- Matt Remsberg, ESPNHS
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Growing up, Mary Beck never felt more at home than in the pool.
She taught herself to swim at age 4. By 7 she was immersed in a club swimming program. And by 13 it had become so clear she was at home in the water that her family pulled up its roots in Colorado and made a new home in Austin, Texas, so Beck could join the prestigious Longhorn Aquatics swim program.
That's when Beck took her training to the next level. Pre-dawn practices started to accompany after school sessions. Meals and bedtimes became regimented. Eventually, her life stopped mirroring the lives of her fellow students at Westlake (Austin, Texas).
Simply the price of success, Beck thought. And her success was plentiful.
Beck broke the national prep record in the 200 individual medley as a sophomore, watched it get broken a few days later and then reclaimed it as a junior. She added the national public high school record in the 100 backstroke as a junior and won two individual golds at the 2007 Junior Pan Pacific Championships.
Scheduled next were the 2008 U.S. Olympic Trials, where Beck had a legitimate shot to earn a trip to Beijing. Just one problem persisted: Beck had pushed herself so hard to get to that point that her physical and mental health were suffering and her passion for swimming was being sucked away.
"My whole life I'd been swimming because I loved being in the water," she says. "But it seemed like the more successful I got, the less I wanted to keep going."
What began as an internal struggle quickly started causing external issues. The summer before her junior year Beck was diagnosed with hypothyroidism, a condition that leaves her chronically fatigued and was caused in part by her extreme training schedule. As she dejectedly continued to pour 100 percent of herself into a joyless pursuit, her relationships with family and friends suffered as well.
"I was running on empty for so long," Beck says. "I kept telling myself that if I could just hang on until Trials then I would take a break."
But in April 2008, less than three months before the biggest event of her budding career, Beck hit rock bottom and indefinitely halted her swimming career.
For millions of high school students, athletics are life. And for many of those athletes, getting ahead means pushing their bodies to the limit. And beyond.
From steroid abuse and eating disorders to the problems associated with overtraining, high school athletes across the nation risk their health daily to win a spot on varsity, earn a college scholarship, capture state titles or accomplish any number of other goals, large and small alike.
"High schoolers will always think of themselves as invincible and believe their bodies can withstand anything," says Dr. Linn Goldberg, professor of medicine and head of the Division of Health and Sports Medicine at the Oregon Health & Science University. "That's only natural, but it's an issue that has been compounded in recent years by the conflicting messages they receive from the professional athletes they love and from all the misinformation floating around on the Internet, on TV and from teammates and coaches."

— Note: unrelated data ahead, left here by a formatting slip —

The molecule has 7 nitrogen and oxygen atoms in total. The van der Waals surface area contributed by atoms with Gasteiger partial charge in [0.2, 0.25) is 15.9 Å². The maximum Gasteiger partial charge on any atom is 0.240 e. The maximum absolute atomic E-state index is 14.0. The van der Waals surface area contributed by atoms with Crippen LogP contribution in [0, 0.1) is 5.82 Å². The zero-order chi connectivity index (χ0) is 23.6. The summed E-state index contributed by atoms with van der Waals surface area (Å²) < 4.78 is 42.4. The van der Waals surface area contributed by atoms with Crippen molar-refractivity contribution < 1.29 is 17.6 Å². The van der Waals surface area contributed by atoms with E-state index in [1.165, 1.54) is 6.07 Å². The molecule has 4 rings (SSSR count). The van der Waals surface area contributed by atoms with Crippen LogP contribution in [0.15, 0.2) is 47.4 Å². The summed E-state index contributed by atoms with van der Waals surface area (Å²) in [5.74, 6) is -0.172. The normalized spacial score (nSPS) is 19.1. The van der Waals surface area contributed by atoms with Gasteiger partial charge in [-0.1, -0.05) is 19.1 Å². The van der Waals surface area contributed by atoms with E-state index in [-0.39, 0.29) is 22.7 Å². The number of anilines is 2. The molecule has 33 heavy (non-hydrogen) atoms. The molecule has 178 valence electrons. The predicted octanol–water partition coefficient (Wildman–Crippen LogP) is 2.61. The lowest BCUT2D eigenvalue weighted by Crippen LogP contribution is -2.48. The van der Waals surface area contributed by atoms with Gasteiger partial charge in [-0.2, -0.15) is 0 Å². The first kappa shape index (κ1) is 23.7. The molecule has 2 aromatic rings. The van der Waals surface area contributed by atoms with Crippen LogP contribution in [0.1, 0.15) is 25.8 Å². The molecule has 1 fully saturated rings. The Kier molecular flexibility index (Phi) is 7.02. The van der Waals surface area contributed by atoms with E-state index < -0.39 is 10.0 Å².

High school steroid scandals hit their apex in 2005. In February of that year, nine football players at Colleyville Heritage (Colleyville, Texas) admitted to steroid use. The following month, three members of the Daniel Hand (Madison, Conn.) football team were arrested for steroid possession.
More recently, a volunteer football coach at Hanover Park (East Hanover, N.J.) was arrested in March 2007 for dealing steroids, and an anonymous member of the team estimated to ESPN's "Outside the Lines" that six to 12 of his teammates were abusing.
With steroids posing well-known long-term risks such as heart and liver damage, four states -- New Jersey, Florida, Texas and Illinois -- enacted high school steroid testing in recent years in an attempt to combat what seemed to be a widespread problem. While the effectiveness of such testing and the severity of the issue is up for debate, the act of abusing steroids is far more black and white than many other dangerous behaviors high school athletes engage in to get ahead.
Disordered eating -- irregular eating habits that can lead to full-blown disorders like anorexia or bulimia -- comes in many shades of gray. When does a little diet cross the line? When does healthy eating turn into a daily obsession?
"High school athletes increasingly want their bodies working like fine-tuned pieces of machinery," says Lynn Grefe, CEO of the National Eating Disorders Association. "But at the same time many feel pressure to stay trim. That's a dangerous combination during what is a key developmental phase for their bodies, and it certainly isn't going to help them perform at their peak."
In addition to sabotaging the very performance the athlete is attempting to improve, the long-term risks of an eating disorder like anorexia or bulimia include osteoporosis and potentially life-threatening complications to heart, digestive and reproductive health.
Grefe warns that the same high-achievement trait that propels many high schoolers to stardom on the field can also work to speed up the transition between disordered eating and full-blown eating disorders. And while a 2007 study in the International Journal of Sport Nutrition and Exercise Metabolism found that one in five female high school athletes exhibits some signs of disordered eating, Grefe notes that diagnoses of male eating disorders are on the rise. Whether it's wrestlers going to extremes to make weight or other male athletes simply battling body-image issues, boys are not immune.